However, not everyone is able to make these adjustments in the barefoot state, and as reviewed by Tam et al. (2014), barefoot running is not necessarily synonymous with a forefoot landing[4,11,12]. In novice barefoot runners, the consequences of not making adjustments can be dire, including loading rates seven-fold higher than the shod condition[1]. Furthermore, Hashish et al. (2016) recently reported a range of foot-strike responses to acute barefoot exposure: of 22 habitually rearfoot strikers, 8 maintained this pattern, 9 adopted a midfoot strike and 5 a forefoot strike[7]. Only those who adopted a midfoot or forefoot landing reduced their loading rates compared to the shod state[7]. The purported benefits of barefoot running are thus not automatic but are heavily reliant on appropriate ‘skill acquisition’[4]. As with most exercise-related stimuli, barefoot running elicits highly variable responses and is thus not a one-size fit all approach!

Regardless, transitioning to barefoot running increases injury risk in all runners at least transiently, owing to the sudden exposure of ankle joints and calf muscles to an eccentric load to which they are largely unaccustomed. Indeed runners who make this transition too rapidly and do not modify their training frequency, volume or intensity appropriately appear particularly prone to injury in these areas, as well as the plantar fascia, metatarsals and Achilles tendon[8,13]. It is not surprising that Vibram ‘FiveFinger’ sales, which made up 2% of running shoe sales in 2009-2010, had halved by by early 2012, suggesting many who experimented did not return for a second pair. In 2013 SportsOneSource reported a significant decline in minimalist shoe sales, with runners transitioning from complete minimalism to more conventional but low-cushioned shoes that remain light and close to the ground. This seems more reasonable for most modern runners compared to a sudden abandoning of shoes altogether.


Overall, is it doom and gloom for barefoot running? Perhaps for runners who are simply unable to acquire the necessary skills, and for those who are not patient enough to go back to square one…and then some. For high mileage runners used to 60-100 km/week, starting back at a 1-minute jog in between 4 minutes of walking for a total of 20 minutes is not overly appealing. However, there are runners that have adapted quickly and those who persisted, possibly to combat injury, and found success at the end of the road. In advising clients that may not wish to throw their shoes away but seek some of the ‘barefoot benefits’ (stronger calf muscles, proprioception, ankle stability), one may approach it as any other training modality. This may include wearing minimalist footwear at work or around the house, during warm-ups, and over time incorporating them into shorter training runs. Regardless, it seems wise to tread carefully but be flexible in adjusting progressions to suit the needs and learning capacity of the individual runner.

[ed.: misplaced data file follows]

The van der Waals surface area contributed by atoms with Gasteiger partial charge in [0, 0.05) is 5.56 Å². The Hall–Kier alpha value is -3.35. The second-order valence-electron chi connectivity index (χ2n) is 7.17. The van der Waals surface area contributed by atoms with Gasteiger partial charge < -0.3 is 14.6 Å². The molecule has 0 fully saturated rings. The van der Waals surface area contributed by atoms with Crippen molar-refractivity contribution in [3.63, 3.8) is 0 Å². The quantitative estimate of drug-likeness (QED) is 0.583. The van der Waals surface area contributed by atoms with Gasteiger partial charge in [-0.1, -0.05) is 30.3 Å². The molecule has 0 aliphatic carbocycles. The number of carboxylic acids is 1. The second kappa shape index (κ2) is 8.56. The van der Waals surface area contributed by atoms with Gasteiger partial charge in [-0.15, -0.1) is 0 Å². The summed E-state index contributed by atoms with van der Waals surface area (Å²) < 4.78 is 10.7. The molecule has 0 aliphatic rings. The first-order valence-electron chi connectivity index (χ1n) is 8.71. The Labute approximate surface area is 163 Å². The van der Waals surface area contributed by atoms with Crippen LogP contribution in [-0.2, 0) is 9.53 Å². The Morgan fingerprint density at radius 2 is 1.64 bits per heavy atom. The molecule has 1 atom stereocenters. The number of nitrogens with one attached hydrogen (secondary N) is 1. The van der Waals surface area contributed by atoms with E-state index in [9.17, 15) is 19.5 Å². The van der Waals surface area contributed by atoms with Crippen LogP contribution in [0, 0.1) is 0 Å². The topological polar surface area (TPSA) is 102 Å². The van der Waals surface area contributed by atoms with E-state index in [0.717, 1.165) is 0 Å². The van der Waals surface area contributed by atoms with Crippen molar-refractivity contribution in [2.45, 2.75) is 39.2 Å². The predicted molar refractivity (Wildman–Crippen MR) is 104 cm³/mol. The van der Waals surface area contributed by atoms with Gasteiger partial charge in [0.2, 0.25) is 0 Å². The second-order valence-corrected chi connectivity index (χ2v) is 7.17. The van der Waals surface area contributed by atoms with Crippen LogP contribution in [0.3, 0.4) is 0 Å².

1. Lieberman, D. E. et al. Foot strike patterns and collision forces in habitually barefoot versus shod runners. Nature 463, 531–535 (2010).

  2. Bramble, D. & Lieberman, D. Endurance running and the evolution of Homo. Nature 432, (2004).

  3. Salzler, M. et al. Injuries observed in a prospective transition from traditional to minimalist footwear: correlation of high impact transient forces and lower injury severity. Phys. Sportsmed. (2016).

  4. Tam, N., Wilson, J. L. A., Noakes, T. D. & Tucker, R. Barefoot running : an evaluation of current hypothesis , future research and clinical applications. Br. J. Sports Med. 48, 349–355 (2014).

  5. Fleming, N., Walters, J., Grounds, J., Fife, L. & Finch, A. Acute response to barefoot running in habitually shod males. Hum. Mov. Sci. 42, 27–37 (2015).

  6. Perl, D., Daoud, A. & Lieberman, D. Effects of footwear and strike type on running economy. Med. Sci. Sport. Exerc. 44, 1335–1343 (2012).

  7. Hashish, R., Samarawickrame, S., Powers, C. & Salem, G. Lower limb dynamics vary in shod runners who acutely transition to barefoot running. J. Biomech. 49, 284–288 (2016).

  8. Altman, A. R. & Davis, I. S. Prospective comparison of running injuries between shod and barefoot runners. 476–480 (2016).

  9. Daoud, A. et al. Foot strike and injury rates in endurance runners: a retrospective study. Med. Sci. Sport. Exerc. 44, 1325–1334 (2012).

  10. Lieberman, D. E. What we can learn about running from barefoot running. Exerc. Sport Sci. Rev. 40, 63–72 (2012).

  11. Cheung, R. & Rainbow, M. Landing pattern and vertical loading rates during first attempt of barefoot running in habitual shod runners. Hum. Mov. Sci. 34, 120–127 (2014).

  12. Hatala, K., Dingwall, H., Wunderlich, R. & Richmond, B. Variation in Foot Strike Patterns during Running among Habitually Barefoot Populations. PLoS One 8, e52548 (2013).

  13. Salzler, M., Bluman, E., Noonan, S., Chiod, C. & DeAsla, R. Injuries observed in minimalist runners. Foot ankle Int. 33, 262–266 (2012).

#Running #Barefoot